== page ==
Use the same, but opposite technique for dark subjects. If you want your black sports car to look black, then dial in an exposure compensation of -1 or -2 (i.e. minus one or minus two) and viola! You’ve got yourself a black car.

Now, what happens if you are shooting a picture of something medium-toned? Well, you’re in luck because your camera is already programmed to make all tones look medium, so you don’t have to do anything. In terms of what the camera sees, grays, medium greens and reds are all medium tones. In other words, a gray coat will give the same exposure as will green grass as will a red flower.

So, there you have it. Exposure made easy. Just add light to light and add dark to dark. Now, head outside and shoot some pictures for yourself – Get Out And Learn!

Digital Tidbits: “Setting Up Your Digital Office”

As we all progress down the path of digital proficiency, we need to become more concerned about how our digital office is set up. In last month’s email, I talked about how to organize your digital files so that you can always find images you’ve shot in the past. This month, I want to talk about how to arrange your work space in a way that helps you create better output.

When I say “output”, I mean either physical prints or web pages or pictures for email. All of these outputs require that you spend at least a little bit of your time in front of your computer to format your images properly. If your digital office area isn’t set up well, then you’ll be compromising your images – and that’s a bad thing.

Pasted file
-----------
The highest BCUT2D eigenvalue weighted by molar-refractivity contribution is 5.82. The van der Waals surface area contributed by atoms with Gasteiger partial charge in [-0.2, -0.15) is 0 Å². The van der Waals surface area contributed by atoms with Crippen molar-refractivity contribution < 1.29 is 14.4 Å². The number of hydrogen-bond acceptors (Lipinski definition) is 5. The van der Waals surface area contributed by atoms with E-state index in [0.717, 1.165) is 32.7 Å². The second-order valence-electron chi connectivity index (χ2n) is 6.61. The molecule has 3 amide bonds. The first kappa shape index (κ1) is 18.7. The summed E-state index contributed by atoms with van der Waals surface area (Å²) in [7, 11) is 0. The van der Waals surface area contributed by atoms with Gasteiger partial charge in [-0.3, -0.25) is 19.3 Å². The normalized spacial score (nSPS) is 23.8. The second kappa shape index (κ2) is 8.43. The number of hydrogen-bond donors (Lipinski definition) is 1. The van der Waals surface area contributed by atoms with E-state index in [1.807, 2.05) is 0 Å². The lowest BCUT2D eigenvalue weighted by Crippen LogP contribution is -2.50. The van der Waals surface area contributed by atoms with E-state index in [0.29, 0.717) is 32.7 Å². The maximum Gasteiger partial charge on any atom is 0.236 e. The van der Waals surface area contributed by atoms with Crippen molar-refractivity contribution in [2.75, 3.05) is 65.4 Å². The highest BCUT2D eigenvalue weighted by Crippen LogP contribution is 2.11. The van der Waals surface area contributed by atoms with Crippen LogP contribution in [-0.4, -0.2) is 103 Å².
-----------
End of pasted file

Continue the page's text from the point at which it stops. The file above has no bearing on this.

Ok, with that said, there are a few things you should do with respect to the physical arrangement of your desk and your computer monitor. First of all, please arrange your desk so that it isn’t facing a window. Your goal is to be sure that your computor monitor is free from intense backlighting and reflections. In my case, I really like to look out my window while I’m working away in my office, so for many years, I’ve had my computer monitor directly in front of my office window. For a long time, I didn’t realize that the strong backlighting of the window was adversly impacting my ability to accurately work on my images in Photoshop. I couldn’t see fine details or color gradients because my eyes were adjusted for the bright sun, and not for the computer monitor. Since then, I’ve “seen the light” and have moved my office around so that my monitor is away from the window (Note: go to our website to see pictures of these two arrangments ).

While you are moving your desk, be sure that there are no bright lights behind your monintor that will reflect off your screen. Reflections can also wreak havoc on your ability to accurately assess colors.

Here are some more tips to help configure your workspace:
1. Choose a gray background for your monitor. Gray fires all screen pixels (i.e. RGB) in equal amounts and therefore helps to ensure your colors are accurate.